Expanding AVID and CTE programs
When Measure 98 funding comes available, Crook County School District administrators have a tentative plan for spending it.
The proposed total of $365,700 will be used to meet Measure 98's requirement of increasing high school graduation rates.
"Obviously, it's kind of a rough proposal at this point because we still don't know how much money is going to be allocated," Crook County High School Principal Michelle Jonas said. "So what we basically did was come up with our wish list, I guess, if you would, trying to come up with what our priorities would be."
At the top of the list are three CCHS positions to expand the AVID program, offer graphic design and art classes, and create a dropout prevention coordinator position.
Last November, Oregon voters approved the High School Graduation and College and Career Readiness Act of 2016, known as Measure 98. It identifies three specific areas where districts must direct Measure 98 funds: establish or expand career and technical education programs in high schools; establish or expand college-level educational opportunities for students in high schools; and establish or expand dropout-prevention strategies in high schools.
Funds will be available for the 2017-18 school year to districts that serve students in grades nine through 12. Funding is noncompetitive and will be based on the extended weighted average daily membership of high school students. Districts must submit a form to the Oregon Department of Education by June 30.
Jonas worked with CCHS Assistant Principal Joel Hoff and CCSD Director of Curriculum and Instruction Stacy Smith to identify items that have been desired for some time that also fit with the Measure 98 requirements.
Top priority was $103,000 to expand the Advancement Via Individual Determination (AVID) program, a global nonprofit organization that strives to close the achievement gap by preparing all students for college or other post-secondary opportunities. Currently, CCHS offers AVID to freshmen, sophomores and juniors. The expansion will allow CCHS to add a section for seniors as well as a second section for freshmen.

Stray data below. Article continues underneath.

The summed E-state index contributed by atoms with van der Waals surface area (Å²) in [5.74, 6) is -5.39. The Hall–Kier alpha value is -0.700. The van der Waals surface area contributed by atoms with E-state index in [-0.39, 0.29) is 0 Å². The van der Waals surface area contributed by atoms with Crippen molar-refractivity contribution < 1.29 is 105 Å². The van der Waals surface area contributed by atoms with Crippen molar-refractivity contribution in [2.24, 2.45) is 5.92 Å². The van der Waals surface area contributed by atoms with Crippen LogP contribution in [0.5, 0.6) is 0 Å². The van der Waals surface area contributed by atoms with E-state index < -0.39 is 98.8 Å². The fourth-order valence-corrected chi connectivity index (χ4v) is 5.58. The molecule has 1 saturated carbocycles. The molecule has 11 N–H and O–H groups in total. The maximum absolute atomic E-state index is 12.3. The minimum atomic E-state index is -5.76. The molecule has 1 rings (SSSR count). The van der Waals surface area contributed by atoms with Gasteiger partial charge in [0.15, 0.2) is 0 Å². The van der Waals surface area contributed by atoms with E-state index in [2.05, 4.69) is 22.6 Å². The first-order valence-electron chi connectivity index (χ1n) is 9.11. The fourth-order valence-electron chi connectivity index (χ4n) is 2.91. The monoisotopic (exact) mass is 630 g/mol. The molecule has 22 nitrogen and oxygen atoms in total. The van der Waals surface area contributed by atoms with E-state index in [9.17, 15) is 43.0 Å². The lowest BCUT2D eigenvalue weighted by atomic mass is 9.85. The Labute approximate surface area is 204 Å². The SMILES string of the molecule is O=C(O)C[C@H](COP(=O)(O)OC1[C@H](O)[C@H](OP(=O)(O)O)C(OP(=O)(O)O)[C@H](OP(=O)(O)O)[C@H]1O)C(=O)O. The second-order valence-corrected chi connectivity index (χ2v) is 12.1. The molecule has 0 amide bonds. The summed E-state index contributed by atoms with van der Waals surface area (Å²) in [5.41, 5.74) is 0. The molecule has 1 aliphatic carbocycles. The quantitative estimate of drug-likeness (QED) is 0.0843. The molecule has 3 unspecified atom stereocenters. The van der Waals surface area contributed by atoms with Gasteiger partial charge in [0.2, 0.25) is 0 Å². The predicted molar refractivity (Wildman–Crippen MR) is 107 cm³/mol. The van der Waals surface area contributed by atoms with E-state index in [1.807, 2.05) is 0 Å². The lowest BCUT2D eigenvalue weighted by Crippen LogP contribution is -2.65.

Second priority would be $92,000 for a full-time certified art teacher who could teach not only art classes but graphic design classes as well, which meets the Measure 98 CTE requirements.
Third on the proposed list would be $75,000 to create a certified dropout prevention coordinator position, who would work with students, families and community partners to encourage students to attend and stay enrolled in school.
Also on the list, the district would like $25,000 to expand the natural resources instruction and $20,000 to upgrade the culinary arts facilities to industry standards.
They've requested $3,000 to continue the CCHS Garden/Orchard Project, which allows around 20 at-risk incoming freshmen to earn half of an academic credit by working in the FFA garden over the summer and demonstrating proficiency on a summative assessment about their learning.
Jonas would like to create a CTE Honor Society at CCHS and asked for $2,700. This program is designed for students who are likely to go into a trade career.
"When we went to the national CTE conference, it was one of the presentations that we went to and heard about the schools and the success using this program," Jonas said. "No one in Central Oregon is currently offering this honor society, so I'm kind of excited to give this a start."
The district has requested $40,000 to continue a Rotational Work Crew at CCHS and start one at Pioneer Alternative High School. Students take their core academic classes in the morning and do physical labor in the afternoon, earning elective credits.
"It's been really successful for students that cannot physically sustain sitting for that long and being in a classroom," Jonas said.
Should the district get enough Measure 98 funds, they'd like $5,000 to pay for childcare for parenting students to be able to continue going to school.
CCSD Director of Business and Finance Anna Logan said they came up with the $365,700 amount by calculating about half of what Measure 98 would have provided, at $434 per weighted average daily membership for students in high school.
"We don't think it's conservative or aggressive, but we don't know for sure," Logan said. "Since it is dependent on the legislative budget, it could be either more or less."
There are a few more items that administrators have identified, such as increasing construction and welding classes, but they have not yet estimated the cost.
"We will know the funding level after the state budget is adopted," Logan said.